• 2000 The Federal Communications Commission (FCC) designated 2-1-1 dialing, stating: "We find that the Information & Referral Petitioners have demonstrated sufficient public benefits to justify use of a scarce public resource and we therefore assign 211 to be used for access to community information and referral services."
  • 2000 First Call for Help is the first information and referral service in North Carolina, and the fifth in the nation, to be accredited by AIRS, the Alliance of Information and Referral Systems. This will prove to be the first of five, five-year accreditations that the center will achieve in subsequent years.
  • 2001 First Call for Help becomes the first of four pilot 211 Call Centers in NC.
  • 2003 2-1-1 WNC expands its services to Henderson County and launches an online accessible database.
  • 2004  2-1-1 WNC adds Transylvania County to its service area.
  • 2007 2-1-1 WNC expands to include service to Madison County.
  • 2008 After months of advocacy with telecommunication services, the first 2-1-1 call by cell phone in the county was made by County Commissioner, Nathan Ramsey in the UWABC conference room.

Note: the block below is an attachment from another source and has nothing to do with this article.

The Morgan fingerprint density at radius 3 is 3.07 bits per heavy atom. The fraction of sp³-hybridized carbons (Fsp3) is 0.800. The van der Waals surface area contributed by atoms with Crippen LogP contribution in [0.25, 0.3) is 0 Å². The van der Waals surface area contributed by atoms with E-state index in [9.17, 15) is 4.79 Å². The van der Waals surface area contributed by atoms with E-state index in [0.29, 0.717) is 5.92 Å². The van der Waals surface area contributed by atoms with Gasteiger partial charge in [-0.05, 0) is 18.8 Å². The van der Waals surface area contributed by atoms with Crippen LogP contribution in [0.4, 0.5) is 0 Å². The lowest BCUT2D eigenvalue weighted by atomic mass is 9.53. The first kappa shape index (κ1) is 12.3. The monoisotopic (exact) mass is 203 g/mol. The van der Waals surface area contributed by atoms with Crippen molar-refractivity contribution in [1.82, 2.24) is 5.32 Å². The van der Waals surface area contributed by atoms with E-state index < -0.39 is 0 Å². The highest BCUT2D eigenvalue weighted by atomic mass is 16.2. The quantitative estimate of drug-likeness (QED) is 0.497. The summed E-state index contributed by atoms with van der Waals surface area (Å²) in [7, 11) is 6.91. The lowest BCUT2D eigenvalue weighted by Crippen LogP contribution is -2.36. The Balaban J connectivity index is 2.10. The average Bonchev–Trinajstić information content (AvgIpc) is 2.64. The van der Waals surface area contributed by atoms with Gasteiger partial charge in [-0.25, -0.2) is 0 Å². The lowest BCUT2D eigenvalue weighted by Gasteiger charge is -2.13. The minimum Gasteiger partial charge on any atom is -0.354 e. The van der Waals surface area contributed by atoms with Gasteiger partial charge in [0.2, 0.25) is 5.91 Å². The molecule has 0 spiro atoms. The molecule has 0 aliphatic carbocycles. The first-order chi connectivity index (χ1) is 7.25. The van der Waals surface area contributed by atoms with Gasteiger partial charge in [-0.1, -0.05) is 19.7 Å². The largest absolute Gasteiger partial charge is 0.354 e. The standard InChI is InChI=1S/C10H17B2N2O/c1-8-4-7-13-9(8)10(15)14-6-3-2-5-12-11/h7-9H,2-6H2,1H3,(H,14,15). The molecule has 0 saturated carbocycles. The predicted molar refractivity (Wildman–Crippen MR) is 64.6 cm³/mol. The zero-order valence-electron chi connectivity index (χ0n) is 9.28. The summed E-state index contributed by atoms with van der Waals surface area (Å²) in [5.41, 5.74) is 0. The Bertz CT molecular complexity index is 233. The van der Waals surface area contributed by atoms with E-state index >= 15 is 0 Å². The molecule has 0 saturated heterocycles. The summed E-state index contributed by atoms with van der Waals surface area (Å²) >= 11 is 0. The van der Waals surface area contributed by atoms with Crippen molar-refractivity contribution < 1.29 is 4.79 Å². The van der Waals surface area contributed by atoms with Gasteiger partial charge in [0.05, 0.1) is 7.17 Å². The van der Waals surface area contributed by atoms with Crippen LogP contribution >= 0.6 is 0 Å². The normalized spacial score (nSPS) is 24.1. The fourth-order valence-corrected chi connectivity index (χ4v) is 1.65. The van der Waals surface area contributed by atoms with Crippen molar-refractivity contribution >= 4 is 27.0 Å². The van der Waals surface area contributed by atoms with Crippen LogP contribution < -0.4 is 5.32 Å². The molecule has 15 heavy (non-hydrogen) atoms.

• 2011 Celebrated the 10th anniversary as 2-1-1 WNC.
  • 2012 2-1-1 WNC expands to include service to McDowell County.
  • 2013 2-1-1 WNC expands to include service to Polk County and Rutherford County As a result of a merger with United Way of North Carolina to create a statewide 211 system, our name becomes the NC 2-1-1 Asheville Center.
  • 2015 NC 2-1-1 Asheville Center expands its service range from 7 to 16 counties in WNC.
  • 2019 On the heels of statewide recognition by Governor Roy Cooper for NC 2-1-1’s high-quality service during recent historic flooding events, NC 2-1-1 was also recognized by AIRS - the accrediting body for call centers across the nation. This recognition was, in part, for our role in efforts to develop strong communications protocols between the 2-1-1 call centers and NC Emergency Management during a natural disaster. The protocols designed were used throughout recent flooding events and saved lives.
  • 2020 With the onset of a worldwide pandemic, NC 211 once again was called upon by the Governor to serve as a crisis line. Locally, our center director was embedded with City and County emergency response teams to coordinate response and relief efforts.
  • 2021 - 22 the second of NC 211’s two call centers decided to end their participation at the end of 2021. UWNC decides to create their own call center within the UWNC offices and as part of the transition our Asheville Call Center expands to cover the western half of NC (50 counties)
  • 2023 In February 2023, United Way of North Carolina’s Board of Directors made the decision to close the Asheville NC 211 Call Center by June 2023 and assume full responsibility for this work themselves as a way to streamline service delivery and reduce overall costs.